Sedative (benzodiazepine) Treatment
Addiction to sedatives: the Enterhealth treatment approach
Sedative (benzodiazepine) addiction
Enterhealth Ranch provides treatment for sedative addiction, which are prescription medicines in two primary classes of medications –benzodiazepines and barbiturates that all have sedating effects. The benzodiazepinesare mild sedatives, while the barbiturates are major tranquilizers. Like alcohol, these medications are frequently abused for their calming effects and can produce a high in some patients. When taken in excess, both of the classes of medications can cause coma and even death.
Common sedative addictions treated at Enterhealth
Benzodiazepines (minor tranquilizers)
- Valium (generic name diazepam)
- Xanax (generic name alprazolam)
- Klonopin (generic name clonazepam)
- Restoril (generic name temazepam)
- Ativan (generic name lorazepam)
- Dalmane (generic name flurazepam)
Barbiturates (major tranquilizers)
Enterhealth’s treatment approach for sedative addiction
At Enterhealth, our team of board-certified addiction psychiatrists, physicians, neuropsychologists and other experts take a holistic approach to treating sedative addiction; combining their highly trained expertise with the latest evicence-based therapeutic and pharmacological techniques to help those suffering from sedative addiction regain control, sobriety and stability in their lives. Proven to be more effective than traditional addiction treatment programs, the Enterhealth team developed an evidence-based set of treatments and protocols based on the latest medical research from the National Institutes of Health identifying alcohol and drug dependency as a treatable chronic brain disease.
Medications used to reduce cravings
There are no medications approved by the FDA specifically to treat sedative addiction. However, certain medicines can be used to help sedative abusers with the anxiety with which they often struggle after they have gone through withdrawal (often a great deal more anxiety than other types of addicts face). Many sedative abusers began using these sedative drugs to relieve an anxiety disorder. Once they are removed safely in the detoxification phase of treatment, their original anxiety returns full-blown – and possibly stronger than ever– but they can no longer turn to the medicines they abused for help. Because of sedative toxicity to many areas of the brain, sedative abusers also seem to have significant problems with insomnia, especially early in sobriety. Fortunately, there are non-addicting medications that can treat anxiety or insomnia once the withdrawal stabilization process is complete. These include antiseizure/antiepileptic medicines, atypical antipsychotics, antihistamines and antidepressants.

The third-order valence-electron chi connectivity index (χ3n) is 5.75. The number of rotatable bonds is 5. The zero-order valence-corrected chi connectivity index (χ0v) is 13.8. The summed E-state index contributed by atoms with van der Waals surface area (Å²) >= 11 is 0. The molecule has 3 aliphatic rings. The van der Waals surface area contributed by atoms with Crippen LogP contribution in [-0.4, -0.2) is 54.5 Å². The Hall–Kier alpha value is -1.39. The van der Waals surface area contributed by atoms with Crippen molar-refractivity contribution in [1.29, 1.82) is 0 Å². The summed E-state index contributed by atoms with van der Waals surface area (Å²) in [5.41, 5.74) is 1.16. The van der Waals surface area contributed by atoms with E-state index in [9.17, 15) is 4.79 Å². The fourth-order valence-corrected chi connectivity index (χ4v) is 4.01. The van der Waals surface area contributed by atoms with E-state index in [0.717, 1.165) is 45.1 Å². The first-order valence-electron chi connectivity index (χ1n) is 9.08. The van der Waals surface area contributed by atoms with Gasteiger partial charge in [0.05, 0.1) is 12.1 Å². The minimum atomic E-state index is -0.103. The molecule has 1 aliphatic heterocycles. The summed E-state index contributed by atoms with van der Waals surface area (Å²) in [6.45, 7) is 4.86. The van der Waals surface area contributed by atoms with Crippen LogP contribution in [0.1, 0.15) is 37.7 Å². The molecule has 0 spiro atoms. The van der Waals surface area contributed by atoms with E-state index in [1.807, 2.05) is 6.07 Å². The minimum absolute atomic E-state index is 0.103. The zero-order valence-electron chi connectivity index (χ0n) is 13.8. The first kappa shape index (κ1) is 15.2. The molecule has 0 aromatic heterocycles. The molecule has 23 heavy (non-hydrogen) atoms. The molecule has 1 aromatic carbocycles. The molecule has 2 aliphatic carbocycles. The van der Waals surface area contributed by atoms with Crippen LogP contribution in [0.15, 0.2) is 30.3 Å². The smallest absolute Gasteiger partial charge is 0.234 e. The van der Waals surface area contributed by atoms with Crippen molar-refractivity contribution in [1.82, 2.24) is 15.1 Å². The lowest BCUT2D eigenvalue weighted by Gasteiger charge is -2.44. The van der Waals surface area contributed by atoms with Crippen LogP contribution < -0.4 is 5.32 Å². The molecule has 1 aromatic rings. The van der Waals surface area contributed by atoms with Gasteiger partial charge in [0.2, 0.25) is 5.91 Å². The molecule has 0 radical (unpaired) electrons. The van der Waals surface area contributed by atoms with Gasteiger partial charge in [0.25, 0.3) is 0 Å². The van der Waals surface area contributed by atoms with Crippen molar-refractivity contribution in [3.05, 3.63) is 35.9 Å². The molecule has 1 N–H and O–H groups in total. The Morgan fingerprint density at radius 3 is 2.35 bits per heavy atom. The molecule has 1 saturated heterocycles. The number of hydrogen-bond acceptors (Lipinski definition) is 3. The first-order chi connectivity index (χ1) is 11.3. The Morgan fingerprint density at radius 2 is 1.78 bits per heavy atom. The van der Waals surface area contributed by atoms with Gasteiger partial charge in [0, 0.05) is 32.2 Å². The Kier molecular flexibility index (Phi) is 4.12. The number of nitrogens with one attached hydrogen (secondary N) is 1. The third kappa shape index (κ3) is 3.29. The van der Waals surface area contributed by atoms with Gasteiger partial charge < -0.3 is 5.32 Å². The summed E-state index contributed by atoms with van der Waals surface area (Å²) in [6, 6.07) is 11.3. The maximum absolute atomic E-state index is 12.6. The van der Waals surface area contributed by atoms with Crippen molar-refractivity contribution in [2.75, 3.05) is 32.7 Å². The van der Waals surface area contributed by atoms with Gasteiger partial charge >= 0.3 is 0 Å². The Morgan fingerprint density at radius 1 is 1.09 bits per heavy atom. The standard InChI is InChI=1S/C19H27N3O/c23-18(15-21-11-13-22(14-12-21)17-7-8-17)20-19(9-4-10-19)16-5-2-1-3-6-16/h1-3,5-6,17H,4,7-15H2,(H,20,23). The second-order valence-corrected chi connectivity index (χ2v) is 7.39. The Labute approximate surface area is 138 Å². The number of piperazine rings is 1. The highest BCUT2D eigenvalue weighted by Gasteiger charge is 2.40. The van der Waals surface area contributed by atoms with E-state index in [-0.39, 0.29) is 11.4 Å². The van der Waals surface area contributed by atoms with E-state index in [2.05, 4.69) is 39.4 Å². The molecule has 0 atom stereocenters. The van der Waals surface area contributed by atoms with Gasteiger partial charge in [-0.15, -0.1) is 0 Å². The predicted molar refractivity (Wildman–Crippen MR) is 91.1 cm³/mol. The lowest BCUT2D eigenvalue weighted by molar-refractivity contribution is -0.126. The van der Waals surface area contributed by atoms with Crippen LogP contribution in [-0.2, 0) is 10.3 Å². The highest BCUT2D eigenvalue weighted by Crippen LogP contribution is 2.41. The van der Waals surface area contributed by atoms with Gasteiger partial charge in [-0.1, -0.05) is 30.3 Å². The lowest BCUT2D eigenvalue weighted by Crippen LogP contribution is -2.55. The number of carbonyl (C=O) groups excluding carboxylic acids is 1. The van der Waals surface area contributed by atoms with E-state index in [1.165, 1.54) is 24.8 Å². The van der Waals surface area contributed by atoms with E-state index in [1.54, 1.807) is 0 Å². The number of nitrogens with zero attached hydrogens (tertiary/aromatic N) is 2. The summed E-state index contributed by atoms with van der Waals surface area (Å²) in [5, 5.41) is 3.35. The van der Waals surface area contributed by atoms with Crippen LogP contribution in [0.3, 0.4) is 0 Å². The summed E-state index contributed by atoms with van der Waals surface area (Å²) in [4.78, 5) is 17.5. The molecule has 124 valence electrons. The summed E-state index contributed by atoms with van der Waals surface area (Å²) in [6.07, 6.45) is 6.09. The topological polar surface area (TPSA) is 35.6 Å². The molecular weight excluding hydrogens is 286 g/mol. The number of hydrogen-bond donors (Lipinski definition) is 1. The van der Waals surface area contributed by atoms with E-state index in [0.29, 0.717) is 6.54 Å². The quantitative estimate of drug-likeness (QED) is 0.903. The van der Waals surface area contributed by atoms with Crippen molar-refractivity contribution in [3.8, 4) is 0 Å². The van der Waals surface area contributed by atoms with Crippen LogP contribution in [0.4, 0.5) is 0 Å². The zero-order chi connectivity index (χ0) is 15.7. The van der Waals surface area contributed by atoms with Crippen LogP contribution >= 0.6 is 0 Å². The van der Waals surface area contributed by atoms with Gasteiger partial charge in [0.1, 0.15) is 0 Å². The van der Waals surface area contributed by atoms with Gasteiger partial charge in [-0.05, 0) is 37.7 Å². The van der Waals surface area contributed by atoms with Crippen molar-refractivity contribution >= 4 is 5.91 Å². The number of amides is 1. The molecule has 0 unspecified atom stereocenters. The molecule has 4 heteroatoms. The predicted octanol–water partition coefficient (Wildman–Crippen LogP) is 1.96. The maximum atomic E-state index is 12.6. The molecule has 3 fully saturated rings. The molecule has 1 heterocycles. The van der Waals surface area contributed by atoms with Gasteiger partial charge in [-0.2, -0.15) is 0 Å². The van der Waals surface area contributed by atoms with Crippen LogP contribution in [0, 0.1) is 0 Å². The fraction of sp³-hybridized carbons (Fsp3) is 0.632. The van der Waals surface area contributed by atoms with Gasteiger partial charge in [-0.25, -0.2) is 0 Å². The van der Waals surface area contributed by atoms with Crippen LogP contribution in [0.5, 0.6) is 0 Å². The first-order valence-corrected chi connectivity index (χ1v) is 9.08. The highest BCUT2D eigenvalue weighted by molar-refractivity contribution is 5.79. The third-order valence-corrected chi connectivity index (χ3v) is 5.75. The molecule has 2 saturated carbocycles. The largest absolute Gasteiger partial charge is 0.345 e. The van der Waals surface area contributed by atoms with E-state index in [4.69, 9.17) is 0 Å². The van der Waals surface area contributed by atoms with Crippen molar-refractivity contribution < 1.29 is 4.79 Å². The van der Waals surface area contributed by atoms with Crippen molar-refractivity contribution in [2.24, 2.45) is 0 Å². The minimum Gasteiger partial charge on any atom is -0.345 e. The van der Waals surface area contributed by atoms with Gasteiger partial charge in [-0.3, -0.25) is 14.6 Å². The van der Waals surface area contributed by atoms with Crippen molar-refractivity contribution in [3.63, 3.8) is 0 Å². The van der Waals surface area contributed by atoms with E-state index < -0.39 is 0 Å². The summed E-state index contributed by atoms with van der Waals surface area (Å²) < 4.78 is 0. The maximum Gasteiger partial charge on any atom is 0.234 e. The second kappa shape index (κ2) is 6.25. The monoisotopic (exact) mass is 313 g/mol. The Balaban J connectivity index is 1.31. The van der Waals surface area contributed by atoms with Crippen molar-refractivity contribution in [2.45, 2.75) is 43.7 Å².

Sedative withdrawal stabilization and symptoms
Enterhealth Ranch provides residential medical detox (also known as withdrawal stabilization) services for sedative addiction with 24-hour nursing and medical staff available at any hour of the day. The sedative withdrawal stablilization process is a crucial first step to recovery and should only be done under the supervision of a physician with formal training in alcohol/drug addiction treatment, as sedative detoxification can be quite dangerous. Due to the the brain’s and the body’s dependency on the drug, stopping sedatives abruptly can be life-threatening, possibly leading to seizures and/or delirium tremens.
Benzodiazepine and barbiturate withdrawal symptoms are similar to those seen with alcohol withdrawal. Potential symptoms include aches and pains, numbness and tingling, irritability, rapid breathing and heart rate, insomnia, tremors, seizures, and changes in brainwave patterns. There is also the risk of suffering the potentially toxic syndrome of delirium tremens, which is a life threatening condition that should only be managed in an ICU setting in a hospital.
With mild benzodiazepine/barbiturate withdrawal, you typically only see restlessness, anxiety, shakiness, and intermittent weakness, but these can often be accompanied by dizziness upon standing, nausea, cramps, and vomiting. These symptoms may be similar to the anxiety symptoms for which the benzodiazepine or barbiturate medication was initially prescribed. Oftentimes, the return of significant anxiety during the withdrawal phase causes sedative addicts to have intense cravings and to relapse early in the process, at times leading to death.
The withdrawal syndrome for long-acting benzodiazepines such as Valium and barbiturates such as phenobarbital may not begin until several days after use of the drug has stopped, because it takes a while for these drugs to clear from your body.
The objective of sedative withdrawal is to stabilize the withdrawal symptoms by giving the patient a long-lasting sedative at a selected dose, then gradually lowering the dose in order to “wean” him or her off the medication. For example, if you were abusing Xanax, you might be given the longer-lasting Valium/Phenobarbital in order to reduce the withdrawal symptoms by making them less severe and more gradual. Which medicine to use and at what dose and for what length of time will be left to your physician’s discretion.
Withdrawal stabilization is not treatment
Please note that withdrawal stabilization is NOT treatment but, rather, serves only to remove the substance safely out of the body so that the treatment phase can be started.